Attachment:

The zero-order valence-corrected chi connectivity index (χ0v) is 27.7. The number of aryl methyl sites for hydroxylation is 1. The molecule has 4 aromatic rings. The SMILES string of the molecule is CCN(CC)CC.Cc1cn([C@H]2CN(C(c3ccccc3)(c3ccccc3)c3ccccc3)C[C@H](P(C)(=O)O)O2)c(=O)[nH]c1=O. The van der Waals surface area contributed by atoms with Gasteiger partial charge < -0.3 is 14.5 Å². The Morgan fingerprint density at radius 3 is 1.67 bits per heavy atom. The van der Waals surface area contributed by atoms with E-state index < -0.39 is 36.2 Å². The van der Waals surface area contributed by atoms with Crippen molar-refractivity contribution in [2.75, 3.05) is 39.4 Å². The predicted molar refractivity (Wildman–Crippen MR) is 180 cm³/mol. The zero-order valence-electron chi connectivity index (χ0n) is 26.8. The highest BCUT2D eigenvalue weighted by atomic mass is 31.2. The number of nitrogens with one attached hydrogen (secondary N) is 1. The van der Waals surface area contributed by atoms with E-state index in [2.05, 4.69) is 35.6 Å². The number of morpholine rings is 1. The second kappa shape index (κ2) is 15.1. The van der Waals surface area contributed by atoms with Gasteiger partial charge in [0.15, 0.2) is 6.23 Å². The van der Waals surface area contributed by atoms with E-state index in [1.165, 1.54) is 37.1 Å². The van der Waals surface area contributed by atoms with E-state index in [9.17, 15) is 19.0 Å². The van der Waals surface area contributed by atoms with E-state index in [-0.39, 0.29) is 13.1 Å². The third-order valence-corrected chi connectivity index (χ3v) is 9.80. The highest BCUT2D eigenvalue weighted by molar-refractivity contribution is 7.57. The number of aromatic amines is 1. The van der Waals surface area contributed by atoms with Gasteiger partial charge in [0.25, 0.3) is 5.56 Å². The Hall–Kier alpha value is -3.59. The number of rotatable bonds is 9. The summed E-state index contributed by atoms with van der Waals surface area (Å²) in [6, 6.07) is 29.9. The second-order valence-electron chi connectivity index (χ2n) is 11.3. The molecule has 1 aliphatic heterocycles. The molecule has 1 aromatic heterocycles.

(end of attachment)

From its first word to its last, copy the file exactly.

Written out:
The zero-order valence-corrected chi connectivity index (χ0v) is 27.7. The number of aryl methyl sites for hydroxylation is 1. The molecule has 4 aromatic rings. The SMILES string of the molecule is CCN(CC)CC.Cc1cn([C@H]2CN(C(c3ccccc3)(c3ccccc3)c3ccccc3)C[C@H](P(C)(=O)O)O2)c(=O)[nH]c1=O. The van der Waals surface area contributed by atoms with Gasteiger partial charge < -0.3 is 14.5 Å². The Morgan fingerprint density at radius 3 is 1.67 bits per heavy atom. The van der Waals surface area contributed by atoms with E-state index < -0.39 is 36.2 Å². The van der Waals surface area contributed by atoms with Crippen molar-refractivity contribution in [2.75, 3.05) is 39.4 Å². The predicted molar refractivity (Wildman–Crippen MR) is 180 cm³/mol. The zero-order valence-electron chi connectivity index (χ0n) is 26.8. The highest BCUT2D eigenvalue weighted by atomic mass is 31.2. The number of nitrogens with one attached hydrogen (secondary N) is 1. The van der Waals surface area contributed by atoms with E-state index in [2.05, 4.69) is 35.6 Å². The number of morpholine rings is 1. The second kappa shape index (κ2) is 15.1. The van der Waals surface area contributed by atoms with Gasteiger partial charge in [0.15, 0.2) is 6.23 Å². The van der Waals surface area contributed by atoms with E-state index in [1.165, 1.54) is 37.1 Å². The van der Waals surface area contributed by atoms with E-state index in [9.17, 15) is 19.0 Å². The van der Waals surface area contributed by atoms with E-state index in [-0.39, 0.29) is 13.1 Å². The third-order valence-corrected chi connectivity index (χ3v) is 9.80. The highest BCUT2D eigenvalue weighted by molar-refractivity contribution is 7.57. The number of aromatic amines is 1. The van der Waals surface area contributed by atoms with Gasteiger partial charge in [0.25, 0.3) is 5.56 Å². The Hall–Kier alpha value is -3.59. The number of rotatable bonds is 9. The summed E-state index contributed by atoms with van der Waals surface area (Å²) in [6, 6.07) is 29.9. The second-order valence-electron chi connectivity index (χ2n) is 11.3. The molecule has 1 aliphatic heterocycles. The molecule has 1 aromatic heterocycles.